Glasgow’s newest wedding venue gets set to welcome couples

Rotunda / wedding
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The North Rotunda in Glasgow has been transformed into a venue for weddings, civil partnerships, and celebrations.

The historic building in Finnieston which dates back to 1890 will be available to hire from later this month.

Following extensive refurbishment, the heritage property will offer a venue on the banks of the River Clyde and overlooking the Finnieston Crane.

The building is home to Cranside Kitchen – a multi-faceted outdoor and indoor dining, drinking, and entertainment venue.

The venue on Tunnel Street says it can accommodate up to 140 seated guests or 240 standing reception. 

And ‘The Finnieston Room’ is the venue’s new flexible function rooms suitable for any occasion. 

A staircase leads to ‘The Dome’ on the third floor, which has a spectacular glass see-through view of ‘The Finnieston Room’. 

The North Rotunda wedding and events manager is Kaitlin Campbell.

She said: “From intimate gatherings to large corporate parties, you’ll find the expertise, technology, innovation, hospitality, and culinary skills you need to distinguish your event and bring people together.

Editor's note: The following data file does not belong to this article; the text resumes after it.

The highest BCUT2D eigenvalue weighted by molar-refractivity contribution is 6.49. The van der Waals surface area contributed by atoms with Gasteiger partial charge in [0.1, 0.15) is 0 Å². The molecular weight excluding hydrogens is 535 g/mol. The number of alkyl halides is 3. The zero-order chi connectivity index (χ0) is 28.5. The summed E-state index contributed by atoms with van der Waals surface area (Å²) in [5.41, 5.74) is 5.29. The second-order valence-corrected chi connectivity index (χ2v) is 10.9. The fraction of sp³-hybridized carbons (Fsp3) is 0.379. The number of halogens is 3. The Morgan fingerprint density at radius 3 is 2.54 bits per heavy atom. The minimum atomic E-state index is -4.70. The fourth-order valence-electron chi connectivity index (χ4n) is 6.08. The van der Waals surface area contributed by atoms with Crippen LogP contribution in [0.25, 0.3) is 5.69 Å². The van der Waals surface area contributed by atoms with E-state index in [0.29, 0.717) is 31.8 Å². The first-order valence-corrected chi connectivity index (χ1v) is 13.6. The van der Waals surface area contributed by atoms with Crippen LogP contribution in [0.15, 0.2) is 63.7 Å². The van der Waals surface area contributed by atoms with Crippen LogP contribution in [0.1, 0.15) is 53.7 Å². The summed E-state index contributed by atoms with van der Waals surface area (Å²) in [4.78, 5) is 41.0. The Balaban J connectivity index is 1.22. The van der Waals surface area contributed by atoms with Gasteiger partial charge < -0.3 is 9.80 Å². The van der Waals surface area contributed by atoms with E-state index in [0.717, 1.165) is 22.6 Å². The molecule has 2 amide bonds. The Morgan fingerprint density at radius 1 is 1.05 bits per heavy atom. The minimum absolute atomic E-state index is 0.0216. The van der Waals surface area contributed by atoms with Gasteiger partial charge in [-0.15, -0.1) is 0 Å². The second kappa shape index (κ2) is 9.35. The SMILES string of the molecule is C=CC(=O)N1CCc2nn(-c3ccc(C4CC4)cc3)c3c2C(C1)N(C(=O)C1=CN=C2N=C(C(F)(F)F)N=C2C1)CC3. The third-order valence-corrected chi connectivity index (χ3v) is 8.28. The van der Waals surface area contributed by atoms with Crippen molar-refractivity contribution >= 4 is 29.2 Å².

‘The Finnieston Room’

“Whether it’s a Wedding, an anniversary party, a graduation prom, funerals or a long-overdue family get-together, The North Rotunda will offer customers inspiring spaces that have been designed to deliver bespoke and memorable experiences.”

The North and South Rotunda’s (the latter across the river in Govan) were built between 1890 and 1896 by Glasgow Tunnel Company.

The buildings covered shafts which enabled vehicular and pedestrian access via a tunnel to the other side of the river.

‘From intimate gatherings to large corporate parties, you’ll find the expertise, technology, innovation, hospitality, and culinary skills you need to distinguish your event and bring people together’

Caitlin Campbell

Pedestrians, horses and carts – and later motor vehicles – were hauled up by hydraulic lifts provided by Otis Elevator Company of New York.

The system was expensive to run and the tunnel was closed in 1980. 

The buildings have had various uses over the years, hosting exhibitions, theatre and businesses.


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